In American politics, we often have the Bugsy-like argumentists controlling the arrghists. People like Sarah Palin, Herman Cain, Rudy Giuliani, George W. Bush, Obama, Clinton, and etc talk big and tough, but their barks are really controlled by those who control the argument.

Ironically, argumentism, which might have originated to give the weak some leverage over the strong--the brutish arrgh crowd--eventually became the source of higher power. Today, the arugmentists own the world while arrghists are their running/barking dogs.
And Hollywood is owned by argumentists who control the arrghists--Schwarzenegger, Stallone, etc.

As a wise Assyrian man once told me while disapprovingly referring to his weight-lifting son, 'All my life, I've never seen this(pointing to his biceps) beat this(pointing to his head).'

Wandrin said...

jody
"the way steve describes men from 5000 years ago, hunting in a life and death situation in which if they don't kill a 300 pound animal they will literally die from starvation, it just doesn't make sense. that's not what happens when you hunt. that's not how a hunt goes down"

http://www.youtube.com/watch?v=yfeNcsQZmZY

around 6 mins, 20 seconds

group of hunters *reasoning* over the true meaning of animal tracks

exactly the same thing happens millions of times every day whenever there's two or more people engaged in a practical task where the people involved have the *same aim*

you get it when two people are trying to figure a way of loading a car with too much stuff. you get it when a group of people try to put up a tent for the first time. it's so commonplace maybe people don't even notice it happens *all* the time in group manual tasks.

what's happening is pooling two+ brains for the same task.

the exact same thing can be done in a debate if two or more people have the intention of using the process to arrive at the truth

.
"in most societies, the females do not have a physical role, they have a social role"

In most societies the females had the physical roles that were physically close to home where the young children were i.e. foraging, getting water etc.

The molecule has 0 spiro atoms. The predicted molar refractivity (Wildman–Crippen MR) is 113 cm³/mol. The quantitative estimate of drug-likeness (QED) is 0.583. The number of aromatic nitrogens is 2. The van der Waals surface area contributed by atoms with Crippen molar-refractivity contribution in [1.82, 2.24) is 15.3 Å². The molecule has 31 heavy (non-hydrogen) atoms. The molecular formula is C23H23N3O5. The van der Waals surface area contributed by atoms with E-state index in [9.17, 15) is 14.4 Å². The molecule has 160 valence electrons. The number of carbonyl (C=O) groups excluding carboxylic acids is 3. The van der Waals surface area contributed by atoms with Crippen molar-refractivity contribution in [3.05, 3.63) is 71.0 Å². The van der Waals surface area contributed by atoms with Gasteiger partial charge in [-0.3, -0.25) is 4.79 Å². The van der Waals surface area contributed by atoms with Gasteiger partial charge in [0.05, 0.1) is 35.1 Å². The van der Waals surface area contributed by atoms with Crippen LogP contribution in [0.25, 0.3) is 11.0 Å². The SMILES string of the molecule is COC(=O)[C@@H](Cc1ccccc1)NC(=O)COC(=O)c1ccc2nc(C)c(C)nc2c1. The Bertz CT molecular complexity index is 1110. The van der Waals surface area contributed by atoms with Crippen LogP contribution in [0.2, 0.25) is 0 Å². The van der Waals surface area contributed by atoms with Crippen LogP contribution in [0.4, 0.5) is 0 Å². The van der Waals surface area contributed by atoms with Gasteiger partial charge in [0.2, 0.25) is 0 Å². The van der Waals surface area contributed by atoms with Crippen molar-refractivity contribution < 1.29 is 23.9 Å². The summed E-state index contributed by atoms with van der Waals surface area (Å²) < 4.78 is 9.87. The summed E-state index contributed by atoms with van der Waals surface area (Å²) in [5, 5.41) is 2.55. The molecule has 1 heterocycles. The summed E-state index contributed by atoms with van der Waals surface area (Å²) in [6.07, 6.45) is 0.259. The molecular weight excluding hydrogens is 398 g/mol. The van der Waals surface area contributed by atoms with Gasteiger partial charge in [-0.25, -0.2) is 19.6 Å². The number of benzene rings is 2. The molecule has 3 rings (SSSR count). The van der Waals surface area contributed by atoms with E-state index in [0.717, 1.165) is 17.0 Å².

Anonymous said...

Maybe we need to be careful about what we mean by 'argument'. Hunters discussing about the hunt are not necessarily arguing. They are sharing ideas.

Take football. Guys on the same team huddle together and discuss what to do. They could end up arguing, but since they have shared objective, it's more like cooperating and sharing ideas. Now, the hierarchy within a group may have been shaped by past arguments, but once the hierarchy has been established, the nature of the discourse is less argumentative than discursive.
In fact, the spirit of argumentation is suppressed/dampened by the hierarchy or spirit of collaboration. One isn't offering an opinion necessarily to elevate oneself over others but to offer up good advice for the common good or higher good or to be in good graces with the lord. I suppose a lot of has to do with style. A person with good ideas but who stutters and is timid is less likely to win respect than one speaks well even if he's often wrong.

An argument connotes competition to win or come out on top. It is individualistic in nature. It has winners and losers insteads of the idea of shared victory. Hunters on the same team have a common interest to bring home the bacon, so, as Sailer said, arguing among one another would have been detrimental.
But is Sailer right in saying they'll argue during the night around the campfire for fun? Maybe, maybe not. What do football players do when they're away from the field? Don't they go to bars and clubs and hang out together? Do they argue or do they pat eachother on the back and flatter one another in guy-bonding way to ensure loyalty amongst one another?

And what is the role of expertise in argument? It may both increase and decrease the likelihood. Two people who accept evolutionary theory are less likely to argue with one another than with someone who believes in creationism.
On the other hand, expertise can lead to a pissing contest on who knows more, like when two sports nuts go on and on about who's the better ballplayer.

Wandrin said...

"Maybe we need to be careful about what we mean by 'argument'."

The article linked in the opening post